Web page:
WASHINGTON -- The Army has approved gender-reassignment hormone therapy for Chelsea Manning, the former intelligence analyst convicted of espionage for sending classified documents to the WikiLeaks website, but says she can't grow out her hair.
The decision on hormone therapy marks the first time the Defense Department has authorized such treatment for an active service member.
But Manning will not yet be allowed to grow her hair to a female grooming standard, according to the Feb. 5 memo from Col. Erica Nelson, commandant of the U.S. Disciplinary Barracks at Fort Leavenworth, Kansas, where Manning is serving a 35-year sentence.
The Associated Press obtained the memo Friday. It was first reported Thursday by USA Today.
The treatment would help the Army private formerly known as Bradley Manning to make the transition to a woman. Manning changed her legal name in April 2014.
The decision follows a lawsuit filed in September in U.S. District Court for the District of Columbia. It alleged Manning was at a high risk of self-castration and suicide unless she received more focused treatment for gender dysphoria, the sense of being a woman in a man's body.
Nelson wrote that she approved the treatment after carefully considering a recommendation that it was medically appropriate and necessary and after "weighing all associated safety and security risks."
Manning's hairstyle will be revisited seven months after the hormone treatment begins, according to the memo. It didn't say when the treatment would start. An immediate change in hair length "is not supported by the risk assessment and potential risk mitigation measures at this time," Nelson wrote.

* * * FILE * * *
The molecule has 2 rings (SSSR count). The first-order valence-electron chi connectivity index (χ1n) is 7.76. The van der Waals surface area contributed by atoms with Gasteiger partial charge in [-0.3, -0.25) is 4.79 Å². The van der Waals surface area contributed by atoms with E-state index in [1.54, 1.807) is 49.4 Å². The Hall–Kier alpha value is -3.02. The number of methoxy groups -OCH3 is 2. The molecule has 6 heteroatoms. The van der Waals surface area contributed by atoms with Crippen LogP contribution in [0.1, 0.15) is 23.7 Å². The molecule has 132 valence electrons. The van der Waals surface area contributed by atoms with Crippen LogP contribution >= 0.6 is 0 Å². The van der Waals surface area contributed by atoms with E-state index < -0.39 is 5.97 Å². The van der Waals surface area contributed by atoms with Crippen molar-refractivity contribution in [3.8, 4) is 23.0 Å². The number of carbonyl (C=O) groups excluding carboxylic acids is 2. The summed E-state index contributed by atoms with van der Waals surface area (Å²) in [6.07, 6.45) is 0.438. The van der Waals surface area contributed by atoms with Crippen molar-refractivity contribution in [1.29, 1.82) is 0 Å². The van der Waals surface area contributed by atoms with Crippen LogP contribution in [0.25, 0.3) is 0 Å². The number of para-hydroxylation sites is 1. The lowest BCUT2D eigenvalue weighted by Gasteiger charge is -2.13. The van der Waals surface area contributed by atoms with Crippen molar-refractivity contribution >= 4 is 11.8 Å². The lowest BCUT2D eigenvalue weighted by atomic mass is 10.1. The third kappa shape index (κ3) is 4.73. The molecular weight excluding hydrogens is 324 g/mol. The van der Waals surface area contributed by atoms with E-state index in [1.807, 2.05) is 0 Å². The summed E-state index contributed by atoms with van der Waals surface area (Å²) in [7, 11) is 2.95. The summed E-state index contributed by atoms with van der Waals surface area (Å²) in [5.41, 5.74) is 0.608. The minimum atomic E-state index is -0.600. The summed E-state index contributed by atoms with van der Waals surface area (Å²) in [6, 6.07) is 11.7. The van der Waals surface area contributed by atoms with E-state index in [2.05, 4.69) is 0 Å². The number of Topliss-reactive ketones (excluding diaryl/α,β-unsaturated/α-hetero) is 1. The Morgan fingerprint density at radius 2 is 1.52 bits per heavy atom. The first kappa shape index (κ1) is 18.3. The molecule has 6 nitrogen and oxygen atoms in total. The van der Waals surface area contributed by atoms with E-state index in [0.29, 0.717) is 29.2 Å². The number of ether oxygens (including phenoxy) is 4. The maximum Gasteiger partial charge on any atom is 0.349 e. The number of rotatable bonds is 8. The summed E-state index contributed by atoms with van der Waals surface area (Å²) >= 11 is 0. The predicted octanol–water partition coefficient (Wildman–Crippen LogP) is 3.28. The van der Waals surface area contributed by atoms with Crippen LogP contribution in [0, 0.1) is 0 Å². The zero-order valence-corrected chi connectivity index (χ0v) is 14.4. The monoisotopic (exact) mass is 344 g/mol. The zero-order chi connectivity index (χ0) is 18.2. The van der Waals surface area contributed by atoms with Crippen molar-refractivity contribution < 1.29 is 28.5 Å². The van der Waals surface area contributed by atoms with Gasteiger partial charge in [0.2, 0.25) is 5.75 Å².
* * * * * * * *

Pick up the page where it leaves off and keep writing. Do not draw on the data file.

The American Civil Liberties Union has not withdrawn its lawsuit alleging that the Army was providing some treatment but not enough, including psychotherapy from a mental health specialist who lacked the qualifications to treat gender dysphoria. The Federal Bureau of Prisons and many state and local corrections agencies administer hormone therapy to prisoners with gender dysphoria, but Manning is the first transgender military prisoner to request such treatment.
Chase Strangio, an attorney with the ACLU and counsel for Manning in her lawsuit, called the decision an important first step in Manning's treatment regimen.
"But the delay in treatment came with a significant cost to Chelsea and her mental health and we are hopeful that the government continues to meet Chelsea's medical needs as is its obligation under the Constitution so that those harms may be mitigated," Strangio said in a statement.
The 26-year-old former intelligence analyst was convicted in August 2013 of espionage and other offenses for sending more than 700,000 classified documents to WikiLeaks while working in Iraq.
Transgender people are not allowed to serve in the U.S. military, but Manning can't be discharged from the service while serving her prison sentence.
During a television appearance in May, former Defense Secretary Chuck Hagel said the prohibition on transgender individuals serving in the U.S. military "continually should be reviewed."